The Best Things to See & Do Around Charleston, SC

Charleston, the South Carolina port city founded in 1670, is defined by its cobblestone streets, horse-drawn carriages and pastel antebellum houses, particularly in the elegant French Quarter and Battery districts.

The Best Things to See & Do Around Charleston, SC

Charleston, the South Carolina port city founded in 1670, is defined by its cobblestone streets, horse-drawn carriages and pastel antebellum houses, particularly in the elegant French Quarter and Battery districts.

Downtown Charleston is a window into colonial America... cobblestone streets, jasmine-scented alleyways, antebellum buildings no taller than the church steeples that dot the city and the relaxed style of the true South.

Farmers Market
Every Saturday, from April through December, Marion Square springs to life with little tents lining its northern and western pathways. As the name suggests, this is a real farmer’s market: In-the-know locals head here for the very freshest in produce, from bundles of asparagus, to heirloom tomatoes and turmeric roots. And if you're looking to sample South Carolina fare, this is the place to do it: Stop by the Lowland Farms booth for a taste of pimento cheese spread, or the strawberry-honeysuckle jam made from fruit that Liza herself picked earlier that week on Ambrose Farm. Dip cubes of bread into cold-smoked local honey or hickory-smoked olive oil at Holy Smoke’s tent, as the owner touts the virtues of a peppery, buttery olive oil that tastes like liquid bacon (but is, somehow, good for you). For keepsakes that'll last longer than lunchtime, pick up a photograph of the Angel Oak mounted on canvas, or one of Barbara Manigault's large, labor-intensive sweetgrass baskets.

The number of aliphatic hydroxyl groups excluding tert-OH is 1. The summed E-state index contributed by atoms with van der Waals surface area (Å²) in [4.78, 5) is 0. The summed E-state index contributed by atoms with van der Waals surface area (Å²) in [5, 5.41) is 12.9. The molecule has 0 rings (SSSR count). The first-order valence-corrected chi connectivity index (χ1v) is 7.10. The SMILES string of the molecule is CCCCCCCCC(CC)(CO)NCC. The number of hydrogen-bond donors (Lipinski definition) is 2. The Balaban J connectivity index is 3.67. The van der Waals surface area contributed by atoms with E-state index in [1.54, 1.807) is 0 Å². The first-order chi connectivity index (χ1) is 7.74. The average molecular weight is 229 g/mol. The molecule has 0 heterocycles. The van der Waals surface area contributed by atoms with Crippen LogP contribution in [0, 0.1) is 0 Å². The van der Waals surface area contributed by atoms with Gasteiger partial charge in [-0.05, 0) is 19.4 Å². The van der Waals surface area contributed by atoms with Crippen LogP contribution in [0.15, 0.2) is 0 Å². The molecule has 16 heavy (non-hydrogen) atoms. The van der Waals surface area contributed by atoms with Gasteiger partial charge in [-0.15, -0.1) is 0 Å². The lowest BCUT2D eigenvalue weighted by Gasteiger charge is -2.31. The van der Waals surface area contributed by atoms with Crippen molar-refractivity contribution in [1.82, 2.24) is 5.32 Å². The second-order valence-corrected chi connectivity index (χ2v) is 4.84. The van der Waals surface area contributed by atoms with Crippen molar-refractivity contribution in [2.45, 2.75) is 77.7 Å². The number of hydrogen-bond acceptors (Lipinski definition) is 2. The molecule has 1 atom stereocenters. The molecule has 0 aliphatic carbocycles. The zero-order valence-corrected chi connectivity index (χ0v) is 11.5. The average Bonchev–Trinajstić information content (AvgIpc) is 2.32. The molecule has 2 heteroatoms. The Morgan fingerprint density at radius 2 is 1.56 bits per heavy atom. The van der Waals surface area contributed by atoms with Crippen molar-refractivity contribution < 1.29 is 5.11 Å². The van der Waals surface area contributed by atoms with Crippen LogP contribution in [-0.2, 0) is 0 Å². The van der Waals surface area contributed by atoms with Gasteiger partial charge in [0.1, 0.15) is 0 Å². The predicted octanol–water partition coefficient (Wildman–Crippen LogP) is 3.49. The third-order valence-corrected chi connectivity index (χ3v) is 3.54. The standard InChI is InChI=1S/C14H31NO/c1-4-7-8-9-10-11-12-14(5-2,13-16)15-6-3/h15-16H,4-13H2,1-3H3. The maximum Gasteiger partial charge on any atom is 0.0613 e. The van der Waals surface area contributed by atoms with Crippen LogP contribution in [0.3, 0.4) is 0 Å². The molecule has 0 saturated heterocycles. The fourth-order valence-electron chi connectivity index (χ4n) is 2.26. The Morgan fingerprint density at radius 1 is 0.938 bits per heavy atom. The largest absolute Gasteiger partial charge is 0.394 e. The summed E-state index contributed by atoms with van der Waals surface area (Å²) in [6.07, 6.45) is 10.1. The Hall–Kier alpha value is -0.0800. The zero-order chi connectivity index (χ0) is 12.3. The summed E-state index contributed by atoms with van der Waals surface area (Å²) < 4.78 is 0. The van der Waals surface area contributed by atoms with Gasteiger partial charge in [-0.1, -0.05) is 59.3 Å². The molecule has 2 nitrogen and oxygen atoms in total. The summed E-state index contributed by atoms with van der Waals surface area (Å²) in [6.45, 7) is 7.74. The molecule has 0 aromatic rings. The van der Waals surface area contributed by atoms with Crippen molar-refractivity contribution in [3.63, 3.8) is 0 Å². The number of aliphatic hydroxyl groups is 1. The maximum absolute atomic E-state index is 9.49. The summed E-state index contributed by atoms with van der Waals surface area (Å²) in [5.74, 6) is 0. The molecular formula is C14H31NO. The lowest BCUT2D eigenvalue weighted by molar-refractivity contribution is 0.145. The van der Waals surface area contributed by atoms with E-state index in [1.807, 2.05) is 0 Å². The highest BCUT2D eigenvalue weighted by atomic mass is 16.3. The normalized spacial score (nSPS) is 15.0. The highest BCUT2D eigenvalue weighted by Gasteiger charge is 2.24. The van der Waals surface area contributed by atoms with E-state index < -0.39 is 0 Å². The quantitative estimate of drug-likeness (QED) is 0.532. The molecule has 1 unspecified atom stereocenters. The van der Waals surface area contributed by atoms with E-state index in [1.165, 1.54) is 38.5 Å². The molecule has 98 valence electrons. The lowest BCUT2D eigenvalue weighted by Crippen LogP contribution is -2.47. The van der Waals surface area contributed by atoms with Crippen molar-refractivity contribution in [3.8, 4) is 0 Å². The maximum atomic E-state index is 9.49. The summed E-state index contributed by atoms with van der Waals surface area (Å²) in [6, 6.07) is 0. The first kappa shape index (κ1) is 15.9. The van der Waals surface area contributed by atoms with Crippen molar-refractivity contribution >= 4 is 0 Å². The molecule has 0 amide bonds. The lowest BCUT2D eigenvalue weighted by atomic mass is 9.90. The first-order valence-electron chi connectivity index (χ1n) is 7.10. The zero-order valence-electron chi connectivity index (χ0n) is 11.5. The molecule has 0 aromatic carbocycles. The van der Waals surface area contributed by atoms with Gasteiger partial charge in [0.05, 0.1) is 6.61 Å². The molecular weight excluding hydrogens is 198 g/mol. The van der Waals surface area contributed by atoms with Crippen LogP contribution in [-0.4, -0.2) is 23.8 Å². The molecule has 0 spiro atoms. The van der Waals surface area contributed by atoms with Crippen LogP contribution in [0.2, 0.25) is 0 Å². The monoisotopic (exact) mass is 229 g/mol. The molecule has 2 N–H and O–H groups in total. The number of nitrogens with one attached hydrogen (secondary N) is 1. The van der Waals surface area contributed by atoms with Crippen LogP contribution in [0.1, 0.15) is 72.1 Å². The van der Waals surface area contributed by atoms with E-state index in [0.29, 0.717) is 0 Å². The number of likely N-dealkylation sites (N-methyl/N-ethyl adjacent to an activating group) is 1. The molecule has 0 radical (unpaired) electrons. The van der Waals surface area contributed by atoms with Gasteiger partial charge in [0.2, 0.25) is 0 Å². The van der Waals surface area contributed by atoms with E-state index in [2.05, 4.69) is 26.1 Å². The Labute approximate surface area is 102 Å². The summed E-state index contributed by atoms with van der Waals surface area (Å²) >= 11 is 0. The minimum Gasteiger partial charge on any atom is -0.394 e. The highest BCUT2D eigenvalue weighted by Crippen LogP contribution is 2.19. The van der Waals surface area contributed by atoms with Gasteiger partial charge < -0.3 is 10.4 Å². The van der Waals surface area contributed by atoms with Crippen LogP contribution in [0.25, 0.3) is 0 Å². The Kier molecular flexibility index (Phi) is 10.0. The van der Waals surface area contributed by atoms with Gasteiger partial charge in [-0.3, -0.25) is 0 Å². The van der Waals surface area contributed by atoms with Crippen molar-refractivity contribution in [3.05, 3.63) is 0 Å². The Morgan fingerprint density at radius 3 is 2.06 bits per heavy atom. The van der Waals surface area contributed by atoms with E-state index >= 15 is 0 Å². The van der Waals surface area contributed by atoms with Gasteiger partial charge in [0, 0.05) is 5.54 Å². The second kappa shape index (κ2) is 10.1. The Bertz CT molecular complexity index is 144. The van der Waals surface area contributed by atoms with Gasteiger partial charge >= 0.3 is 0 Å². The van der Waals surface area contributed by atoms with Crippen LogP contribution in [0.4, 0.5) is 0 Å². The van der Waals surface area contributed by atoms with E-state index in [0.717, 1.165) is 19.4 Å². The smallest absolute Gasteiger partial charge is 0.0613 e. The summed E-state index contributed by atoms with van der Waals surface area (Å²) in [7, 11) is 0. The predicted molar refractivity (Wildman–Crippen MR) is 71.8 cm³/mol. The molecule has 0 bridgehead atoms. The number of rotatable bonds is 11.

High Wire Distilling
Charleston has its fair share of distilleries, but High Wire stands out on multiple counts: (1) it is the first distillery in downtown Charleston since Prohibition; (2) it sources distinctive southern-grown grains, fresh herbs, heirloom corns, and other custom crops for signature spirits; (3) everything is small-batched and experimental, yielding many different types and styles of liquor; and (4) husband-and-wife co-owners Scott Blackwell and Ann Marshall have a background in the baking business, so their approach is culinary.

Hangout on a Rooftop Bar
Charleston is home to over 20 rooftop bars, and probably 90% of them are located downtown. There’ everything from bars to restaurants to breweries to nightclubs, but they all have one thing in common: stellar views of Downtown and no ceilings to keep you down.

The Charleston Museum
As museums go, there's nothing stuffy or old-school about this one. The formidable modern structure encircles a restful inner courtyard and great retreat from summer’s heat. In the two-story lobby hangs a suspended whale who swam into Charleston’s harbor in 1880. This museum has been building its collection, with few interruptions, since 1773. Tourists often wander in and swing through it, and amazingly enough, some locals are just discovering it.

Fort Moultrie